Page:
By combining physical with virtual-and creating hybrid events-marketers have found a new way to revive their stagnant physical shows and conferences. In fact, according to a Unisfair-sponsored survey conducted in 2011 among 550 U.S. marketing professionals, 46 percent of participants expect that within the next two years half of all corporate events will by "hybrid," meaning they'll include both a physical and a virtual component. While initially dedicated to episodic one-off virtual events, virtual environments have emerged as a powerful platform for companies to connect with customers and prospects anywhere on an ongoing basis.
For example, in response to the high cost of event execution, unpredictable attendance, decreased travel budgets, and increased pressures to remain in the office, last year IBM created an "always on" and integrated client-facing virtual environment to more effectively and frequently engage with worldwide clients and prospects, from C-level to business decision makers - across all businesses and segments.
From the attendee perspective, IBM's Virtual Event Center is like a large interactive campus with multiple buildings and classrooms - all under the IBM brand, but each specializing in its own area of thought leadership, issue focus, or industry expertise. Creatively, the virtual environment looks and feels much like IBM physical events anywhere in the world - with a range of small, medium, and large architectural environments with branded signage and multimedia, populated by avatars of visitors and IBM representatives.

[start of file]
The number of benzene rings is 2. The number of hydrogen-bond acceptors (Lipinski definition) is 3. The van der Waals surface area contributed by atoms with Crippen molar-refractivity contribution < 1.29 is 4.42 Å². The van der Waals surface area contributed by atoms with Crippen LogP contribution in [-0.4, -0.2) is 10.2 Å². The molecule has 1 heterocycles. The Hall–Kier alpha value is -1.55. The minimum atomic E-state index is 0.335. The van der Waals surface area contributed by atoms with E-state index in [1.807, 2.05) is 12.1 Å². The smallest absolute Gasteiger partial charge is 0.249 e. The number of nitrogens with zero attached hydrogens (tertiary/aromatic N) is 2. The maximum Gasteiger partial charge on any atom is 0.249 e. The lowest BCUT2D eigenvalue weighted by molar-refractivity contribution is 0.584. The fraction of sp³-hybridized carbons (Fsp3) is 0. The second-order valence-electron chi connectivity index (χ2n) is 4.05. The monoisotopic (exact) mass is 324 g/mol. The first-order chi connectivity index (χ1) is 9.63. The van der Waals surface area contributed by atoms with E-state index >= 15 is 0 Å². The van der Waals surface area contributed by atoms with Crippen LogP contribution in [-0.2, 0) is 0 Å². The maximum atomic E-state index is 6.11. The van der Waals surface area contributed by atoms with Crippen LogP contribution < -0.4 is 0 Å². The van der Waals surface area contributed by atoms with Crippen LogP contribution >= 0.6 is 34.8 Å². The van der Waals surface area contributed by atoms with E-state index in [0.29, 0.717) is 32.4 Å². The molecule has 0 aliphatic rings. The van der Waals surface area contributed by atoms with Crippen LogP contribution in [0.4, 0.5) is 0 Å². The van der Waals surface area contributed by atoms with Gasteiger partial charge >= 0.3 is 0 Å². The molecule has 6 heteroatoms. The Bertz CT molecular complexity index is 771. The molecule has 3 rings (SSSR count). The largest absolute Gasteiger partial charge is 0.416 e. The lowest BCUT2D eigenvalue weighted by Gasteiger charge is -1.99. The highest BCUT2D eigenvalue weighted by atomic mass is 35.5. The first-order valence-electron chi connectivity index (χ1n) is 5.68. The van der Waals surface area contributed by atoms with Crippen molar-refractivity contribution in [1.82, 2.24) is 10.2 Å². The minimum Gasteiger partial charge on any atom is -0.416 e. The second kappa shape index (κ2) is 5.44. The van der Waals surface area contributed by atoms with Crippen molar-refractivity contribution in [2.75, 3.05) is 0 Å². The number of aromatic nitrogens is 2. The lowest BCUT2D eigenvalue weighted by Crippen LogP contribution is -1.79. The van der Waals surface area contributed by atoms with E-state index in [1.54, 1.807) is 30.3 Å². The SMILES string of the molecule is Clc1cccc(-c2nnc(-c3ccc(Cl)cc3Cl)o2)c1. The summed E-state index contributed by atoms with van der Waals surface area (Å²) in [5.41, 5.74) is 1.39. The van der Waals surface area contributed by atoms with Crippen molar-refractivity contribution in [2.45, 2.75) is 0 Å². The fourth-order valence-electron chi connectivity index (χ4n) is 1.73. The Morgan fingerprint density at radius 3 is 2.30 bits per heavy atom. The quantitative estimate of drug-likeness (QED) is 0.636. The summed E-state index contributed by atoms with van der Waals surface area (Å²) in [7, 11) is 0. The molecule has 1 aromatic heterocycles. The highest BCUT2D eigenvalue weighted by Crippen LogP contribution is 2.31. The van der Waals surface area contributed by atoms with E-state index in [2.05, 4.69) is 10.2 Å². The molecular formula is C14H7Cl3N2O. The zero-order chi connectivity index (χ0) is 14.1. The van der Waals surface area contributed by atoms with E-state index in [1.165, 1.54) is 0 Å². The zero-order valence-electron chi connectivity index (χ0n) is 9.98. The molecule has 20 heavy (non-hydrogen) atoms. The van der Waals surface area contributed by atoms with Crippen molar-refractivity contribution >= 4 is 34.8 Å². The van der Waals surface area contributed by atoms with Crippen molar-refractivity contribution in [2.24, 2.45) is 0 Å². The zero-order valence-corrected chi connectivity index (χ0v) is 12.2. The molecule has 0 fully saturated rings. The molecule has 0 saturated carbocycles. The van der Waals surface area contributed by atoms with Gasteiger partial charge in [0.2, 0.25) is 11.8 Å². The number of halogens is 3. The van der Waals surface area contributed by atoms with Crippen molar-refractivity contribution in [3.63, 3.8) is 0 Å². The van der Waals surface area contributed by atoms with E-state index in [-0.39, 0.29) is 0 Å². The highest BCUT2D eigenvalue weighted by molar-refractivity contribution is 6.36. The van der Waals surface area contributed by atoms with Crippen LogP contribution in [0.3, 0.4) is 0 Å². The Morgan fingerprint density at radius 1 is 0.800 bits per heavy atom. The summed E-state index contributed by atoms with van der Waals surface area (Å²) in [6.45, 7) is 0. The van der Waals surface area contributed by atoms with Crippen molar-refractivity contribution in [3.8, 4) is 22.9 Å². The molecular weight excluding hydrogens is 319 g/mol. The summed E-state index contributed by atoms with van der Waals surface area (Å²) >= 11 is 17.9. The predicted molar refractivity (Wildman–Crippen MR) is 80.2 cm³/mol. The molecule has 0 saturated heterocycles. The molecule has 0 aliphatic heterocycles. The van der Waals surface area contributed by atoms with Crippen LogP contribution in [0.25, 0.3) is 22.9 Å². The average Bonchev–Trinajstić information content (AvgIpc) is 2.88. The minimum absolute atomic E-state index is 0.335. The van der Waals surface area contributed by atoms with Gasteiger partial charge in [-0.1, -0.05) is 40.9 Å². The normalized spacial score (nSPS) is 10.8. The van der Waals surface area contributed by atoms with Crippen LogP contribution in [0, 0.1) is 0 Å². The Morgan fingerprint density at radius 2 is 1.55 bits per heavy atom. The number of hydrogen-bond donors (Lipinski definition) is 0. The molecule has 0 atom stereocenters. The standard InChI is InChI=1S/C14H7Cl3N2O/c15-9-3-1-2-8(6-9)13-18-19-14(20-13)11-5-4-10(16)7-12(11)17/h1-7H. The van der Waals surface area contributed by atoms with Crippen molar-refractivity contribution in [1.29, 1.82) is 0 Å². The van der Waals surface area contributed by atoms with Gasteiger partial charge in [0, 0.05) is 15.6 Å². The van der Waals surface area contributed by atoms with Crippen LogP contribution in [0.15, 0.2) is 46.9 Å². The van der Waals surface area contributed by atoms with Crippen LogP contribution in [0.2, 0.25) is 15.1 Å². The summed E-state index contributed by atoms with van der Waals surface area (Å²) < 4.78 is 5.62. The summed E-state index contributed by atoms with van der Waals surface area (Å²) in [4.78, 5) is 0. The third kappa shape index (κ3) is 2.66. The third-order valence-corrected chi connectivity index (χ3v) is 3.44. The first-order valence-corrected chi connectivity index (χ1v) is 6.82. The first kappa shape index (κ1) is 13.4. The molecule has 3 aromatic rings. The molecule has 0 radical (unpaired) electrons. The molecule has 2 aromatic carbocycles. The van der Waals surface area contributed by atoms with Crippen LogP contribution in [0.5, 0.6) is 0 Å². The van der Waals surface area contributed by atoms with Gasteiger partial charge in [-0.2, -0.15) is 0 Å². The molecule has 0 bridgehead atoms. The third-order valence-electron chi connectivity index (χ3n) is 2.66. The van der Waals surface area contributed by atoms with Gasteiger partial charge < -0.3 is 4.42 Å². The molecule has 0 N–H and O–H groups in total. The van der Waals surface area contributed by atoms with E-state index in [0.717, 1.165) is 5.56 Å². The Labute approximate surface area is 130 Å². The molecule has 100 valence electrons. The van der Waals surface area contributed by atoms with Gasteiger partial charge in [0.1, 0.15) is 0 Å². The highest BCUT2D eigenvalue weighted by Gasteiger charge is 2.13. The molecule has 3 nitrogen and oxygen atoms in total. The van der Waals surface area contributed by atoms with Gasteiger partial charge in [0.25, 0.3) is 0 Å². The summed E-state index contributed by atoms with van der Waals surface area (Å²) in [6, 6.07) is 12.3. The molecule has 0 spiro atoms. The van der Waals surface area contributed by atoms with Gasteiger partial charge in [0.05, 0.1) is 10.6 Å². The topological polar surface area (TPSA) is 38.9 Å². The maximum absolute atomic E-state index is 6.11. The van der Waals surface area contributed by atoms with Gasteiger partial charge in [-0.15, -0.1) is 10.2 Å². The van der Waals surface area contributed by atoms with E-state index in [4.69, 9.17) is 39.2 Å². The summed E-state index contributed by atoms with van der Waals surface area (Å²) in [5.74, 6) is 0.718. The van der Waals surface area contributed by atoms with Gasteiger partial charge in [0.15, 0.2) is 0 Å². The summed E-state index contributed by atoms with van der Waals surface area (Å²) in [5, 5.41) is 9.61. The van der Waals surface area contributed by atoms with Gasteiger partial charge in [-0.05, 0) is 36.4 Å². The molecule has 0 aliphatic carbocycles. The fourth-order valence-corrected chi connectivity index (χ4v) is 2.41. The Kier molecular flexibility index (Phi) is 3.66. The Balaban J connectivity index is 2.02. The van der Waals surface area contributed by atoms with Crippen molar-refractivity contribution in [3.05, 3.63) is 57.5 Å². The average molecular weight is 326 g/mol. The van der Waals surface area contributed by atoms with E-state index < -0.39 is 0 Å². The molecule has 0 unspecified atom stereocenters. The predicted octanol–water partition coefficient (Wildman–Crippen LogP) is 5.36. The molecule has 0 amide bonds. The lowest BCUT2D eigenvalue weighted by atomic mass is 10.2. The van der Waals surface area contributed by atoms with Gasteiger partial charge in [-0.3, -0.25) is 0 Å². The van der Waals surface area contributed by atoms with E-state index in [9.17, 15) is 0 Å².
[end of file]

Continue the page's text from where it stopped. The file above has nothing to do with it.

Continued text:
The bottom line
As one-off web meetings and webcasts transition into always-on virtual business environments, they facilitate continuous conversations between an audience and a brand - a key benefit for hosts and sponsors of virtual events. This model allows marketing teams to collect unprecedented marketing intelligence, while reaching much wider audiences. And it helps mature leads without the constant barrage of email and phone calls that are part of other lead maturation models.
Customers appreciate that they have a platform to freely engage with a brand on their own terms, without being pressured by sales reps. After all, customers would much rather have a conversation about a company's products with another customer, peer, or product expert. An integrated and configurable engagement index indicates when a lead has matured to a point that it will automatically be transferred to the CRM system as sales-ready.
What's more, the cost per lead for U.S. trade shows averages somewhere around $200 to $500, depending on industry and location. Companies like IBM, Novartis, 3M, Staples, and many others are using virtual environments to bring the cost per lead down by an order of magnitude. Sales organizations appreciate the value of the virtual environments as a "customer acquisition machine," which automatically qualifies and matures leads and provides them with highly granular information. And because of that, virtual business environments are on their way to becoming an indispensible component of every company's marketing mix.